As with many things I try to look on the bright side. I live on a hill so my damp problems are as nothing compared to the residents of Tewkesbury.

Still blooming annoying tho'.

And I've got the builder coming in again.


Tuesday, 14 January 2014

Not all Quiet on the Western Front

Much as I didn't really want to return to this subject I feel I have to. Most recently Guy Halsall has suggested that I'm actually a nom-de-plume for Michael Gove, and that my historical views are fairly summed up by a satirical piece in the Daily Mash. Ha ha. Very funny. But not in my view a true representation of what I wrote and think. The subject has also got a lot hotter in the last week and is now way out of my pay grade. However I think there are some issues I should also return to as Guy has imputed certain views to me in a disparaging fashion.

So, for what it is worth, this is what someone who trained as a historian in the early 1980s and has read a lot of history ever since, thinks about some key issues.

Left, Not Left and some thoughts on Blackadder
I get the feeling that Guy, and to some extent left wing satirists such as Mark Steel (see Mark Steel - Independent article), have been looking for an opportunity to have this fight with the likes of Michael Gove. I can understand that, - I find his policies as a Secretary of State for Education to be illogical and dangerous. He's not a complete ignoramus (see the debate on Start the Week between him, Simon Sharma, Tom Holland and Margaret MacMillan about teaching history) but he is a politician with a penchant for controversy. His accusations of "leftie bias" in the historiography of the Great War show an astonishing lack of understanding of the debate (do I need to reiterate the point re Alan Clark & Winston Churchill, which I believe was also made  by Dr Lucy Worsley on BBC news when this first came up?) . His point on the influence of Blackadder is more difficult to dismiss than Mark Steel implies.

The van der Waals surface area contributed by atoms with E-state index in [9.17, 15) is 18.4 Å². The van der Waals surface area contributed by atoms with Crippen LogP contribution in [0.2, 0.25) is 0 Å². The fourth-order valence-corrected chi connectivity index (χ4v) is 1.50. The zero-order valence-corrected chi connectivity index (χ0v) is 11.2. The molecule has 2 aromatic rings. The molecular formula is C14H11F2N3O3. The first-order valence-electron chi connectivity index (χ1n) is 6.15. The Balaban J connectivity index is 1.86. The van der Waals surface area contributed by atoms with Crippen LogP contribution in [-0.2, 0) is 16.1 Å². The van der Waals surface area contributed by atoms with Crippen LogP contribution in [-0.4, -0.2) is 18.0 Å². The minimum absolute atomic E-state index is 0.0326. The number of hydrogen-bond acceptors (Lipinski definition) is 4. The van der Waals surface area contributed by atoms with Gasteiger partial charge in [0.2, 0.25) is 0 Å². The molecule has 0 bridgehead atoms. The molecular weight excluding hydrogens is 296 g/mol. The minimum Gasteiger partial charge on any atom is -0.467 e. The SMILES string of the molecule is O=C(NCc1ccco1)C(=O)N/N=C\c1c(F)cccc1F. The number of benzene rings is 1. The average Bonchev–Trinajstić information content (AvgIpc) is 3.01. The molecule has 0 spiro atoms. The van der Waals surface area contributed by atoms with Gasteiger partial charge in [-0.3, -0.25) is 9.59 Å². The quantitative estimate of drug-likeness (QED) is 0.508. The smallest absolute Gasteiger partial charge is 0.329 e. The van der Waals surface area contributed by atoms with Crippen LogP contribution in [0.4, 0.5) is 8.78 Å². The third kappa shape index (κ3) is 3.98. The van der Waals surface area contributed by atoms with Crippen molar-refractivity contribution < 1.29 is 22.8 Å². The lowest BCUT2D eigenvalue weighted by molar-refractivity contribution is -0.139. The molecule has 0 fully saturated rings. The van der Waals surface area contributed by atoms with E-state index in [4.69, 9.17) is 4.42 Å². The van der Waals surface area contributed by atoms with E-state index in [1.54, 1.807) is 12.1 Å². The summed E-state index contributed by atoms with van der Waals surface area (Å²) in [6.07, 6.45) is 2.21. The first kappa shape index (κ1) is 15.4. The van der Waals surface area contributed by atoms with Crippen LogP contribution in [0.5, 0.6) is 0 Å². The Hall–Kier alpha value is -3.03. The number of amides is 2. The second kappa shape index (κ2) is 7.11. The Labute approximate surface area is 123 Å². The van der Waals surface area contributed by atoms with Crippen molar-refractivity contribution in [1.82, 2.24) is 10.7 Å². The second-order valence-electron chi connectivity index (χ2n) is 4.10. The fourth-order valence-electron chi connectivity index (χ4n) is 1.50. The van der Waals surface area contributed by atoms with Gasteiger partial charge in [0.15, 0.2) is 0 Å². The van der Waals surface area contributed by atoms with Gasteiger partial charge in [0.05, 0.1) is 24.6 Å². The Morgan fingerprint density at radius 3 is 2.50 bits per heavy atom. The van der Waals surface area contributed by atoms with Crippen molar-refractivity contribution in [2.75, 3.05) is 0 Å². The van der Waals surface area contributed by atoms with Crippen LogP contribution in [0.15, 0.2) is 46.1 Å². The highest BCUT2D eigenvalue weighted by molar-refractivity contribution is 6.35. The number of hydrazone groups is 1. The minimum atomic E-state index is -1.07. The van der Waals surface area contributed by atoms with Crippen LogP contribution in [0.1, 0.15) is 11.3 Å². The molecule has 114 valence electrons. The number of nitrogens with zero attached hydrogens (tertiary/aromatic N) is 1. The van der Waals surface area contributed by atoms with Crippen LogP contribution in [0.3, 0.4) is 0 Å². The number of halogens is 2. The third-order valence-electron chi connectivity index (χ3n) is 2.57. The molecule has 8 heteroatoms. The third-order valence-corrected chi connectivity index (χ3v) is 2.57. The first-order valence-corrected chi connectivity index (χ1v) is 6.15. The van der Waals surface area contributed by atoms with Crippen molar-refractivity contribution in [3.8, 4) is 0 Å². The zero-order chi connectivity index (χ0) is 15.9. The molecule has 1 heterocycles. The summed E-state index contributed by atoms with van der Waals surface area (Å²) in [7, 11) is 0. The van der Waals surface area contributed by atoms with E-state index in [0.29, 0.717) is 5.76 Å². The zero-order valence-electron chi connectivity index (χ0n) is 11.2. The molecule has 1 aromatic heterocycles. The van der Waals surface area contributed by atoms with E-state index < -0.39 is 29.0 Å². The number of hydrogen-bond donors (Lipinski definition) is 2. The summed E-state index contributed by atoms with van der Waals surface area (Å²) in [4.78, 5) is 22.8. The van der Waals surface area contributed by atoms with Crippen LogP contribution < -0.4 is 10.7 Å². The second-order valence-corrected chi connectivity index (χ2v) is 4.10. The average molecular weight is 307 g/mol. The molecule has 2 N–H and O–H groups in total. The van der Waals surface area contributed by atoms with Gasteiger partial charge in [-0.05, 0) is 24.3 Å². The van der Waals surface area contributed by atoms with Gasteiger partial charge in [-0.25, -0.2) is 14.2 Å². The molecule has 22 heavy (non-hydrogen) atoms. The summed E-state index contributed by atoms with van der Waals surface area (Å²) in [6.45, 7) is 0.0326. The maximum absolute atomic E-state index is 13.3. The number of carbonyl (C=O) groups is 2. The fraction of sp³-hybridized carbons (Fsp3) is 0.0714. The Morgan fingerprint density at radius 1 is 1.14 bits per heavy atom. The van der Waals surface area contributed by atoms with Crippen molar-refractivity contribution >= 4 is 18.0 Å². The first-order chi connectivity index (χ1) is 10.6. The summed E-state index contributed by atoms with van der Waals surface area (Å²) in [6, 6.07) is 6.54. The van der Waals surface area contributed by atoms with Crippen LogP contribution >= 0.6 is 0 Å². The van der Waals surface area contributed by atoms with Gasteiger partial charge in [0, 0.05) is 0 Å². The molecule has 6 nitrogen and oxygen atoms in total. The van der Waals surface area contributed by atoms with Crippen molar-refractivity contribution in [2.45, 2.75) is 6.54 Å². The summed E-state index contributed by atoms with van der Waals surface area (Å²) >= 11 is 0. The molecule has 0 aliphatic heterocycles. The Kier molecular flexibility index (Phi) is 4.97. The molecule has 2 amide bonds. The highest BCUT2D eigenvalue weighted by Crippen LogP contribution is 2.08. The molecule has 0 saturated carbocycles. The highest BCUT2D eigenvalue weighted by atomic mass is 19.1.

Steel satirises Gove's view thus:

"Gove insists it is time to reverse the “myths” spread about the war by relentless left-wing propaganda. The evidence he gives for this tide of pacifist mythology is an episode of Blackadder. And it is hard to see how anyone can counter a constant barrage of brainwashing such as a half-hour of situation comedy broadcast 25 years ago."

Now Mark Steele is exaggerating to make a point and get laughs. However Blackadder wasn't only shown 25 years ago. It has been on almost constant repeat ever since it was broadcast on some digital channel somewhere. It still comes over as fresh and funny. As to its effect on modern understanding of the Great War....well I have had conversations with people who think it portrays the Great War accurately. I don't think it is unreasonable to say to such people "go read a history book". Interestingly enough, if you read Ben Elton's novel "The First Casualty" you'll find a much more authentic portrayal of the Western Front.

I also heard over the weekend a suggestion that you wouldn't try to understand WW2 by watching "Dad's Army", so why single out Blackadder.My father was in the Home Guard, and if he still was with us he would confirm that it's not a bad portrayal of both the Home Guard and the Home Front in the Second World War. "Dad's Army" does not intend to be satire. Blackadder does. They are different types of programme.

German War Guilt